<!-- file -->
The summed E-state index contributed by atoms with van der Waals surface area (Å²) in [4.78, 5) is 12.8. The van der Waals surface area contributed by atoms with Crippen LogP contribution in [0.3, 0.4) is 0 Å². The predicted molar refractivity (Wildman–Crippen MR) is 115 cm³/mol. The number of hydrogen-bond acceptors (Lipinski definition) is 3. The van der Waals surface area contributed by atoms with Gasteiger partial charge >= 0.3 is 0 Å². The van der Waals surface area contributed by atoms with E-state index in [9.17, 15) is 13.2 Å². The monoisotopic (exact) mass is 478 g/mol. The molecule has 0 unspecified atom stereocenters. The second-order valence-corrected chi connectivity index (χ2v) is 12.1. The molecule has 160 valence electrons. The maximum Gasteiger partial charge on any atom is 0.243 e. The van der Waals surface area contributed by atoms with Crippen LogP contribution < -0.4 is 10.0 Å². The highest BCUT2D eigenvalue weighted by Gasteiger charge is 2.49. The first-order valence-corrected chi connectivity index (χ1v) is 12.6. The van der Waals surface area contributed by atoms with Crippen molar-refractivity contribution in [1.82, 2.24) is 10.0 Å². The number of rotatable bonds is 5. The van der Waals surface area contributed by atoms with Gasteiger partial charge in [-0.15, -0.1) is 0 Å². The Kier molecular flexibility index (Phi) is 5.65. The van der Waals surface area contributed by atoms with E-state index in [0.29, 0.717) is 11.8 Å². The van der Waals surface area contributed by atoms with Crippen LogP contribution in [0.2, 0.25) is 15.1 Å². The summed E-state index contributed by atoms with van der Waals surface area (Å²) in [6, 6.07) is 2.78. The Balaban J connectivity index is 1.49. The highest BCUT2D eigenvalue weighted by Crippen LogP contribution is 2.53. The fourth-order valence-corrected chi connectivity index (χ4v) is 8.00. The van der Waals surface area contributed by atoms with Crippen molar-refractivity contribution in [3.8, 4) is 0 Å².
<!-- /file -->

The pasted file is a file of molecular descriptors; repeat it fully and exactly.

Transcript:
The summed E-state index contributed by atoms with van der Waals surface area (Å²) in [4.78, 5) is 12.8. The van der Waals surface area contributed by atoms with Crippen LogP contribution in [0.3, 0.4) is 0 Å². The predicted molar refractivity (Wildman–Crippen MR) is 115 cm³/mol. The number of hydrogen-bond acceptors (Lipinski definition) is 3. The van der Waals surface area contributed by atoms with Gasteiger partial charge >= 0.3 is 0 Å². The van der Waals surface area contributed by atoms with E-state index in [9.17, 15) is 13.2 Å². The monoisotopic (exact) mass is 478 g/mol. The molecule has 0 unspecified atom stereocenters. The second-order valence-corrected chi connectivity index (χ2v) is 12.1. The molecule has 160 valence electrons. The maximum Gasteiger partial charge on any atom is 0.243 e. The van der Waals surface area contributed by atoms with Crippen LogP contribution < -0.4 is 10.0 Å². The highest BCUT2D eigenvalue weighted by Gasteiger charge is 2.49. The first-order valence-corrected chi connectivity index (χ1v) is 12.6. The van der Waals surface area contributed by atoms with Crippen molar-refractivity contribution in [1.82, 2.24) is 10.0 Å². The number of rotatable bonds is 5. The van der Waals surface area contributed by atoms with Gasteiger partial charge in [-0.15, -0.1) is 0 Å². The Kier molecular flexibility index (Phi) is 5.65. The van der Waals surface area contributed by atoms with E-state index in [0.29, 0.717) is 11.8 Å². The van der Waals surface area contributed by atoms with Crippen LogP contribution in [0.2, 0.25) is 15.1 Å². The summed E-state index contributed by atoms with van der Waals surface area (Å²) in [6, 6.07) is 2.78. The Balaban J connectivity index is 1.49. The highest BCUT2D eigenvalue weighted by Crippen LogP contribution is 2.53. The fourth-order valence-corrected chi connectivity index (χ4v) is 8.00. The van der Waals surface area contributed by atoms with Crippen molar-refractivity contribution in [3.8, 4) is 0 Å².